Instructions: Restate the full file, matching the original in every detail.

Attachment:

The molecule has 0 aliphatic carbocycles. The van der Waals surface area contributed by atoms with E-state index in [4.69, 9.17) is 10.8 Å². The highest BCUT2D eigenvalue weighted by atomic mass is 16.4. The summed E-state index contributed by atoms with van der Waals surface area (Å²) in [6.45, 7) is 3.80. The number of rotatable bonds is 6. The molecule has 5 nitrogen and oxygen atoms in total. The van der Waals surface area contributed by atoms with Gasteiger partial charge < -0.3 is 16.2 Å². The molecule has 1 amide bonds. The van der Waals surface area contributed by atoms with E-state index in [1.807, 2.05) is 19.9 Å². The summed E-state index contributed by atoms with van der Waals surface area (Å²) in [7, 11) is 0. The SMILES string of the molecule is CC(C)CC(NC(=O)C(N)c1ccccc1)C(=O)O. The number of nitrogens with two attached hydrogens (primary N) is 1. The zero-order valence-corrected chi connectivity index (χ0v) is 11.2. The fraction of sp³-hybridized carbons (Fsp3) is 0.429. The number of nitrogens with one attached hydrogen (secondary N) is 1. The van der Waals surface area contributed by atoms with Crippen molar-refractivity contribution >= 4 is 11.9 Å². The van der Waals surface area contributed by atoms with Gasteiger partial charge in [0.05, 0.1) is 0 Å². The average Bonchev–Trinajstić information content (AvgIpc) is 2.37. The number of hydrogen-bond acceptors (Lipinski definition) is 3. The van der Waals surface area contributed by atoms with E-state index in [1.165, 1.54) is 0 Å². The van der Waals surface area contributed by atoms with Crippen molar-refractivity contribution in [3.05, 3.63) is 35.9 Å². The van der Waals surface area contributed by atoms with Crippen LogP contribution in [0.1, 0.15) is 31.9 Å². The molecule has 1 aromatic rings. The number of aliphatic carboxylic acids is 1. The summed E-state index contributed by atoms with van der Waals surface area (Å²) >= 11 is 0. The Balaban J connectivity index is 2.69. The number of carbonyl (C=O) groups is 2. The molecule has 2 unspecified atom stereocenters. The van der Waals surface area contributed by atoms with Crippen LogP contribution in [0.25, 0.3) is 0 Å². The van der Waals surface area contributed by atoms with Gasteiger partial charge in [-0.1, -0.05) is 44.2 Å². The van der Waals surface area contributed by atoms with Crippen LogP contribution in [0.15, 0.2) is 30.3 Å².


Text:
The molecule has 0 aliphatic carbocycles. The van der Waals surface area contributed by atoms with E-state index in [4.69, 9.17) is 10.8 Å². The highest BCUT2D eigenvalue weighted by atomic mass is 16.4. The summed E-state index contributed by atoms with van der Waals surface area (Å²) in [6.45, 7) is 3.80. The number of rotatable bonds is 6. The molecule has 5 nitrogen and oxygen atoms in total. The van der Waals surface area contributed by atoms with Gasteiger partial charge < -0.3 is 16.2 Å². The molecule has 1 amide bonds. The van der Waals surface area contributed by atoms with E-state index in [1.807, 2.05) is 19.9 Å². The summed E-state index contributed by atoms with van der Waals surface area (Å²) in [7, 11) is 0. The SMILES string of the molecule is CC(C)CC(NC(=O)C(N)c1ccccc1)C(=O)O. The number of nitrogens with two attached hydrogens (primary N) is 1. The zero-order valence-corrected chi connectivity index (χ0v) is 11.2. The fraction of sp³-hybridized carbons (Fsp3) is 0.429. The number of nitrogens with one attached hydrogen (secondary N) is 1. The van der Waals surface area contributed by atoms with Crippen molar-refractivity contribution >= 4 is 11.9 Å². The van der Waals surface area contributed by atoms with Gasteiger partial charge in [0.05, 0.1) is 0 Å². The average Bonchev–Trinajstić information content (AvgIpc) is 2.37. The number of hydrogen-bond acceptors (Lipinski definition) is 3. The van der Waals surface area contributed by atoms with E-state index in [1.165, 1.54) is 0 Å². The van der Waals surface area contributed by atoms with Crippen molar-refractivity contribution in [3.05, 3.63) is 35.9 Å². The van der Waals surface area contributed by atoms with Crippen LogP contribution in [0.1, 0.15) is 31.9 Å². The molecule has 1 aromatic rings. The number of aliphatic carboxylic acids is 1. The summed E-state index contributed by atoms with van der Waals surface area (Å²) >= 11 is 0. The Balaban J connectivity index is 2.69. The number of carbonyl (C=O) groups is 2. The molecule has 2 unspecified atom stereocenters. The van der Waals surface area contributed by atoms with Crippen LogP contribution in [0.25, 0.3) is 0 Å². The van der Waals surface area contributed by atoms with Gasteiger partial charge in [-0.1, -0.05) is 44.2 Å². The van der Waals surface area contributed by atoms with Crippen LogP contribution in [0.15, 0.2) is 30.3 Å².